Up to 1 million antiwar protesters converged on London's Hyde Park on the weekend, taking part in the largest demonstration the British capital has ever seen. The aim of the march was to register opposition to British participation in any war against Iraq, and sentiment seems to be that the march exceeded all expectations.
London, 17 February 2003 (RFE/RL) -- Hundreds of thousands of protesters took to the streets of London on 15 February to register their opposition to any U.S.-led war against Iraq. London police estimated the crowd at 750,000 to 1 million people, making it the largest such demonstration ever in the capital. Organizers put attendance at closer to 2 million.
Protesters listened to speeches by various politicians and activists, including Bianca Jagger, the Reverend Jesse Jackson, and former British Labour politician Tony Benn, who met recently in Baghdad with Iraqi President Saddam Hussein.
The peace march is regarded as having been well-organized and skillfully policed, although the British Sunday newspapers differed in their assessment of the number of participants and various excesses by the more extreme minority left-wing groups.
The main headline in the "Sunday Telegraph," for example, read, "Blair Warns Marchers of 'Blood on Your Hands,'" with the subtitle, "PM hits back as up to 1 million join biggest public protest in British history."
The main heading in the "Sunday Times," in contrast, focused on the protests in a global context, claiming, "Five Million March as Blair Calls for Toppling of Saddam," with a smaller headline reminding readers that the march was the "biggest public protest in British history."
Today, a London daily wrote, "With respect, they were all Saddam's 'useful fools.'"
Despite a number of his own Labour deputies who disagree with British support for the tough U.S. line against Iraq, British Prime Minister Tony Blair can count on a majority of Conservative members of parliament and some Liberals, too.
Patrick Cormack is a senior member of the Parliamentary Foreign Affairs Committee and a Conservative member of parliament for nearly 33 years. He confirmed his support to RFE/RL: "Although I am a Conservative member of parliament, I strongly support the general line that the prime minister has taken. I think there have been one or two unfortunate episodes, such as the strange dossier they produced last week, but I believe the prime minister is right essentially in what he has been saying. And I believe that you cannot have an appalling and evil man holding the world to ransom and snubbing his nose to the United Nations," Cormack said.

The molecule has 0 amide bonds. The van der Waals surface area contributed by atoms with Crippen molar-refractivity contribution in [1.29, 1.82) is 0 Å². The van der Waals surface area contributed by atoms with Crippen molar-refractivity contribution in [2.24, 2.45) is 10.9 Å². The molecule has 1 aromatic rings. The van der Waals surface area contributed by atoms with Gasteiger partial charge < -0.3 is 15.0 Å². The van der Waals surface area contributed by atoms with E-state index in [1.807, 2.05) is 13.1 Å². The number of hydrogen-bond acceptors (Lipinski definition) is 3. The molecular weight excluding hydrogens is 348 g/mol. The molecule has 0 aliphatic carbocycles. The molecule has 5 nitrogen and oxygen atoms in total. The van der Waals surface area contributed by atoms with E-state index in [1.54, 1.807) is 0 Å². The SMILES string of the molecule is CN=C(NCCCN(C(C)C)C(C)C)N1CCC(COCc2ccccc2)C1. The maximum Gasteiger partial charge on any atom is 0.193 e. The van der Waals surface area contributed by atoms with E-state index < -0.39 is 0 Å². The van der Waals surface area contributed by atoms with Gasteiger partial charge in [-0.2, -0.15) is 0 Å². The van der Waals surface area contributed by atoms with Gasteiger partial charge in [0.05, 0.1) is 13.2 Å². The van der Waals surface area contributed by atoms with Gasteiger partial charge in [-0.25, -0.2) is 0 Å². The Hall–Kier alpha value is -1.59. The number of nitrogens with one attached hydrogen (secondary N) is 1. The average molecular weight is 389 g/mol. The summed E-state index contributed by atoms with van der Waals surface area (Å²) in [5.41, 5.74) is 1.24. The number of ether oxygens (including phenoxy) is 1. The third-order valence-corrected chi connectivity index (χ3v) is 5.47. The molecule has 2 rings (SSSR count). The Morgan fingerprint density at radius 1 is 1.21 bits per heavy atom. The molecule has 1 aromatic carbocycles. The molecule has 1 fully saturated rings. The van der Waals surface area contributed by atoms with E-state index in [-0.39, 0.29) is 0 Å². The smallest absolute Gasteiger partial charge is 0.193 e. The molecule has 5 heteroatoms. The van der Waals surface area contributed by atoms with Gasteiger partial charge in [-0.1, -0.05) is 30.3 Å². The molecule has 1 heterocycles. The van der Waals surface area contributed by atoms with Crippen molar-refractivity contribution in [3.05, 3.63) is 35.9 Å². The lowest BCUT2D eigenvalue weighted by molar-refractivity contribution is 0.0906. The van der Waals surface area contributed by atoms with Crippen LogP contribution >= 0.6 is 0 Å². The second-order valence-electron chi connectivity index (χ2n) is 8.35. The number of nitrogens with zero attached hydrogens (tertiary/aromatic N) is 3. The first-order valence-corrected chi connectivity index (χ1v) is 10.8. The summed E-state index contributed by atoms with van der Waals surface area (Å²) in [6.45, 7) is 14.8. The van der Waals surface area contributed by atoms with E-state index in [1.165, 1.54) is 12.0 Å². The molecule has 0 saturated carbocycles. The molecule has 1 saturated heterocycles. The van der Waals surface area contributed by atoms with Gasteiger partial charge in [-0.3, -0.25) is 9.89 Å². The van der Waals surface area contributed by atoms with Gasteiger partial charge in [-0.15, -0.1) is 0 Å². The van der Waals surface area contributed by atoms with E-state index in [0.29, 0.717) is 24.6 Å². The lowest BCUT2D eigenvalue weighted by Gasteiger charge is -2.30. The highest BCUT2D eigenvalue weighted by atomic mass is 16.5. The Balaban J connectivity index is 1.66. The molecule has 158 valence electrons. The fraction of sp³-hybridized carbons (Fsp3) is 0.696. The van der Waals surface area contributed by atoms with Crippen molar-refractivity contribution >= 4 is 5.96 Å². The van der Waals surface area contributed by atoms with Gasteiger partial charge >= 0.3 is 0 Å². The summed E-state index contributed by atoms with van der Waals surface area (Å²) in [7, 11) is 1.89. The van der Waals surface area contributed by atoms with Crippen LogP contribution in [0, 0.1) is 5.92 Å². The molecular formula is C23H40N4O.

As for the London march, Cormack said he "profoundly" disagreed with the protesters. "In a free country, people can demonstrate, and as long as they demonstrate peacefully and they make their points of view in speeches and they do not behave unlawfully, they are fully at liberty to do that. I disagree profoundly with them. I think they are very misguided. I think they misunderstand the situation. And I find it rather quaint that people of left-wing views, who proclaim always their belief in freedom and liberty, should be, in effect, taking the side of one of the most brutal and repressive dictators that the world has seen in the last hundred years. I think this is a most extraordinary situation, but this is a free country and if that is what they wish to do, then God bless them. They must be able to do it," Cormack said.
One young teacher from Gloucester summed up his reasons for participating in the peace march: "I am here as a teacher sent by the union because I am totally opposed to war, you see. Attacking innocent people, children particularly, like the children I teach in my school, just for the price of oil? I think it is an outrageous act that is being done in our name, and we are here to show that we do not want a war in our name."
At a party conference in Glasgow, Scotland, on the same day as the peace march, Blair himself sought to express sympathy with the fears of the protesters while attempting to spell out a moral case for his tough line against Saddam Hussein. "Let us not pretend, not really, that in March or April, or May or June, people will feel differently. It is not really an issue of timing, or 200 inspectors versus 100. It is a right and entirely understandable hatred of war. I do not seek unpopularity as a badge of honor, but sometimes it is the price of leadership, and it is the cost of conviction. And as you watch your TV pictures of the march, just ponder this: If there are 500,000 on that march, that is still less than the number of people whose deaths Saddam has been responsible for; if there are 1 million, that is still less than the number of people that died in the wars that he started. So if the result of peace or an absence of conflict is Saddam staying in power, not disarmed, simply say that there are consequences paid in blood for that decision, too," Blair said.
According to the most recent poll for "The Times" daily, 86 percent of Britons believe United Nations weapons inspectors in Iraq should be given more time to complete their work.